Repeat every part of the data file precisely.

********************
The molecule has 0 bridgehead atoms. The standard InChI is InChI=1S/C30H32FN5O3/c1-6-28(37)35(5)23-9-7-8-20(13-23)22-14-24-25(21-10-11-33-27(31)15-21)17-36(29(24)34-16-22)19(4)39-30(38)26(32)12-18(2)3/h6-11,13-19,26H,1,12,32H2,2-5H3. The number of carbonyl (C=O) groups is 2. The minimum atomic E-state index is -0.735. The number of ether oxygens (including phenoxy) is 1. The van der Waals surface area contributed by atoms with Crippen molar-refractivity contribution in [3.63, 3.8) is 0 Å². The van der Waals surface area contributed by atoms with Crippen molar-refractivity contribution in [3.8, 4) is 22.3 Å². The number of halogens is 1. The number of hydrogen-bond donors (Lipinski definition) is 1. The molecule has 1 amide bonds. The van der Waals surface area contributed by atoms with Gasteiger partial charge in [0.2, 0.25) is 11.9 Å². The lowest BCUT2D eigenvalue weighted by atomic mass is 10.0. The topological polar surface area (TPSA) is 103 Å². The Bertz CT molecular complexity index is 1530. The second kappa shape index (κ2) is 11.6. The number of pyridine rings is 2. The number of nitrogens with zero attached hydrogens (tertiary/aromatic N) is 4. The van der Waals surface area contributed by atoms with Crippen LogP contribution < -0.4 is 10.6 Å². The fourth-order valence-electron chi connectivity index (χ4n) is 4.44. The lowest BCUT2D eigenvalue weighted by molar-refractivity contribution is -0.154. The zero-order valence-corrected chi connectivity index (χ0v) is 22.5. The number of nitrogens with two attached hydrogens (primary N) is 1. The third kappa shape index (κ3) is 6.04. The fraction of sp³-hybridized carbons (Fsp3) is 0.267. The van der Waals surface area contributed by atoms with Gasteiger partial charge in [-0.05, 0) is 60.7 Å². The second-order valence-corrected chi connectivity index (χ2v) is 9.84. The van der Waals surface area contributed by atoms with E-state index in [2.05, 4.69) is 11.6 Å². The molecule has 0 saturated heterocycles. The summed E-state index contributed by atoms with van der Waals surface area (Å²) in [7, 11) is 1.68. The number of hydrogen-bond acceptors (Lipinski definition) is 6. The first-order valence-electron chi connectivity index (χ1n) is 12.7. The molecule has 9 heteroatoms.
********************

The molecule has 0 bridgehead atoms. The standard InChI is InChI=1S/C30H32FN5O3/c1-6-28(37)35(5)23-9-7-8-20(13-23)22-14-24-25(21-10-11-33-27(31)15-21)17-36(29(24)34-16-22)19(4)39-30(38)26(32)12-18(2)3/h6-11,13-19,26H,1,12,32H2,2-5H3. The number of carbonyl (C=O) groups is 2. The minimum atomic E-state index is -0.735. The number of ether oxygens (including phenoxy) is 1. The van der Waals surface area contributed by atoms with Crippen molar-refractivity contribution in [3.63, 3.8) is 0 Å². The van der Waals surface area contributed by atoms with Crippen molar-refractivity contribution in [3.8, 4) is 22.3 Å². The number of halogens is 1. The number of hydrogen-bond donors (Lipinski definition) is 1. The molecule has 1 amide bonds. The van der Waals surface area contributed by atoms with Gasteiger partial charge in [0.2, 0.25) is 11.9 Å². The lowest BCUT2D eigenvalue weighted by atomic mass is 10.0. The topological polar surface area (TPSA) is 103 Å². The Bertz CT molecular complexity index is 1530. The second kappa shape index (κ2) is 11.6. The number of pyridine rings is 2. The number of nitrogens with zero attached hydrogens (tertiary/aromatic N) is 4. The van der Waals surface area contributed by atoms with Crippen LogP contribution < -0.4 is 10.6 Å². The fourth-order valence-electron chi connectivity index (χ4n) is 4.44. The lowest BCUT2D eigenvalue weighted by molar-refractivity contribution is -0.154. The zero-order valence-corrected chi connectivity index (χ0v) is 22.5. The number of nitrogens with two attached hydrogens (primary N) is 1. The third kappa shape index (κ3) is 6.04. The fraction of sp³-hybridized carbons (Fsp3) is 0.267. The van der Waals surface area contributed by atoms with Gasteiger partial charge in [-0.05, 0) is 60.7 Å². The second-order valence-corrected chi connectivity index (χ2v) is 9.84. The van der Waals surface area contributed by atoms with E-state index in [2.05, 4.69) is 11.6 Å². The molecule has 0 saturated heterocycles. The summed E-state index contributed by atoms with van der Waals surface area (Å²) in [7, 11) is 1.68. The number of hydrogen-bond acceptors (Lipinski definition) is 6. The first-order valence-electron chi connectivity index (χ1n) is 12.7. The molecule has 9 heteroatoms.